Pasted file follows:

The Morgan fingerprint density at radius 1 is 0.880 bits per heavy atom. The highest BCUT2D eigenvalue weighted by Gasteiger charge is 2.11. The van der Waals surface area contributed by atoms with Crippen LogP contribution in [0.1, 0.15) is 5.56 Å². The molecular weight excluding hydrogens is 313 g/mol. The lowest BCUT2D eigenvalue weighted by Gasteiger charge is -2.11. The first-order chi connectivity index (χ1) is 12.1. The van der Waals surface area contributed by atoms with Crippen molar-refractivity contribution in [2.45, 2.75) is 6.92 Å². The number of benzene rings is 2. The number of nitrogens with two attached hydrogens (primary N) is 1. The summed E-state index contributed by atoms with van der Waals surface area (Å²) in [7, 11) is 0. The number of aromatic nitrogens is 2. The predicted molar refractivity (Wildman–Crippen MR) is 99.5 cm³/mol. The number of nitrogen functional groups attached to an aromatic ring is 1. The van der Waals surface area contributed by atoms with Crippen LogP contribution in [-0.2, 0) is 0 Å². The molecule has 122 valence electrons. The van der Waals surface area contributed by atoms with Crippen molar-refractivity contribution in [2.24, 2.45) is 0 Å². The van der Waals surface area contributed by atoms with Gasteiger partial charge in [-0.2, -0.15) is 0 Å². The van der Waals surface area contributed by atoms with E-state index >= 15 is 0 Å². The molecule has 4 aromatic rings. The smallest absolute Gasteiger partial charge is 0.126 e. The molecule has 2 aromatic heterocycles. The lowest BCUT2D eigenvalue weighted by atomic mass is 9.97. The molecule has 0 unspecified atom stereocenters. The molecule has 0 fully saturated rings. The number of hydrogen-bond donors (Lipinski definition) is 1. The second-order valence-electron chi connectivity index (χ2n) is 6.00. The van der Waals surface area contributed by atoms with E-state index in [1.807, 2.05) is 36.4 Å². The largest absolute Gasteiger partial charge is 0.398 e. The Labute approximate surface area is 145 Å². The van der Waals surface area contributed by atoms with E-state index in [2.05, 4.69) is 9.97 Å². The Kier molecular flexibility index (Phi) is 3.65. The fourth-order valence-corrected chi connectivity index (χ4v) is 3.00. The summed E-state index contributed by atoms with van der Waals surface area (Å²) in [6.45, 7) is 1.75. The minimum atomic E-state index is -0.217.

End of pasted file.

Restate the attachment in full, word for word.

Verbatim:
The Morgan fingerprint density at radius 1 is 0.880 bits per heavy atom. The highest BCUT2D eigenvalue weighted by Gasteiger charge is 2.11. The van der Waals surface area contributed by atoms with Crippen LogP contribution in [0.1, 0.15) is 5.56 Å². The molecular weight excluding hydrogens is 313 g/mol. The lowest BCUT2D eigenvalue weighted by Gasteiger charge is -2.11. The first-order chi connectivity index (χ1) is 12.1. The van der Waals surface area contributed by atoms with Crippen molar-refractivity contribution in [2.45, 2.75) is 6.92 Å². The number of benzene rings is 2. The number of nitrogens with two attached hydrogens (primary N) is 1. The summed E-state index contributed by atoms with van der Waals surface area (Å²) in [7, 11) is 0. The number of aromatic nitrogens is 2. The predicted molar refractivity (Wildman–Crippen MR) is 99.5 cm³/mol. The number of nitrogen functional groups attached to an aromatic ring is 1. The van der Waals surface area contributed by atoms with Crippen LogP contribution in [-0.2, 0) is 0 Å². The molecule has 122 valence electrons. The van der Waals surface area contributed by atoms with Crippen molar-refractivity contribution in [2.24, 2.45) is 0 Å². The van der Waals surface area contributed by atoms with Gasteiger partial charge in [-0.2, -0.15) is 0 Å². The van der Waals surface area contributed by atoms with E-state index >= 15 is 0 Å². The molecule has 4 aromatic rings. The smallest absolute Gasteiger partial charge is 0.126 e. The molecule has 2 aromatic heterocycles. The lowest BCUT2D eigenvalue weighted by atomic mass is 9.97. The molecule has 0 unspecified atom stereocenters. The molecule has 0 fully saturated rings. The number of hydrogen-bond donors (Lipinski definition) is 1. The second-order valence-electron chi connectivity index (χ2n) is 6.00. The van der Waals surface area contributed by atoms with E-state index in [1.807, 2.05) is 36.4 Å². The largest absolute Gasteiger partial charge is 0.398 e. The Labute approximate surface area is 145 Å². The van der Waals surface area contributed by atoms with E-state index in [2.05, 4.69) is 9.97 Å². The Kier molecular flexibility index (Phi) is 3.65. The fourth-order valence-corrected chi connectivity index (χ4v) is 3.00. The summed E-state index contributed by atoms with van der Waals surface area (Å²) in [6.45, 7) is 1.75. The minimum atomic E-state index is -0.217.